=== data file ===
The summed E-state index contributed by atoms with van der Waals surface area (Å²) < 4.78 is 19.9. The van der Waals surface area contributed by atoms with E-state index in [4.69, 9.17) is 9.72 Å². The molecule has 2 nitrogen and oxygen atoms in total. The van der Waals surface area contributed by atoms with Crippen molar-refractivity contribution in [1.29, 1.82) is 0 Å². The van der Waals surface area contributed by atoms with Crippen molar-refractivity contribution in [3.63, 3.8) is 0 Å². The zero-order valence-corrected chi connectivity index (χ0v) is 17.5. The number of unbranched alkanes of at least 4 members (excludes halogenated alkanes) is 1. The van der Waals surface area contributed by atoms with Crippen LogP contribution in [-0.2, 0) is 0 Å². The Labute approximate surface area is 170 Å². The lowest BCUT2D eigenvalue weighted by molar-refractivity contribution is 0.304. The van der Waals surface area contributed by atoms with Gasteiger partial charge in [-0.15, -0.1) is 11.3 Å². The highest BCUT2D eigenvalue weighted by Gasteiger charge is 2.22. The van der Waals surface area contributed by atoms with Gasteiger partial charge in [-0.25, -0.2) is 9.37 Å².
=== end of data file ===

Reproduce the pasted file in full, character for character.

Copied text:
The summed E-state index contributed by atoms with van der Waals surface area (Å²) < 4.78 is 19.9. The van der Waals surface area contributed by atoms with E-state index in [4.69, 9.17) is 9.72 Å². The molecule has 2 nitrogen and oxygen atoms in total. The van der Waals surface area contributed by atoms with Crippen molar-refractivity contribution in [1.29, 1.82) is 0 Å². The van der Waals surface area contributed by atoms with Crippen molar-refractivity contribution in [3.63, 3.8) is 0 Å². The zero-order valence-corrected chi connectivity index (χ0v) is 17.5. The number of unbranched alkanes of at least 4 members (excludes halogenated alkanes) is 1. The van der Waals surface area contributed by atoms with Crippen LogP contribution in [-0.2, 0) is 0 Å². The Labute approximate surface area is 170 Å². The lowest BCUT2D eigenvalue weighted by molar-refractivity contribution is 0.304. The van der Waals surface area contributed by atoms with Gasteiger partial charge in [-0.15, -0.1) is 11.3 Å². The highest BCUT2D eigenvalue weighted by Gasteiger charge is 2.22. The van der Waals surface area contributed by atoms with Gasteiger partial charge in [-0.25, -0.2) is 9.37 Å².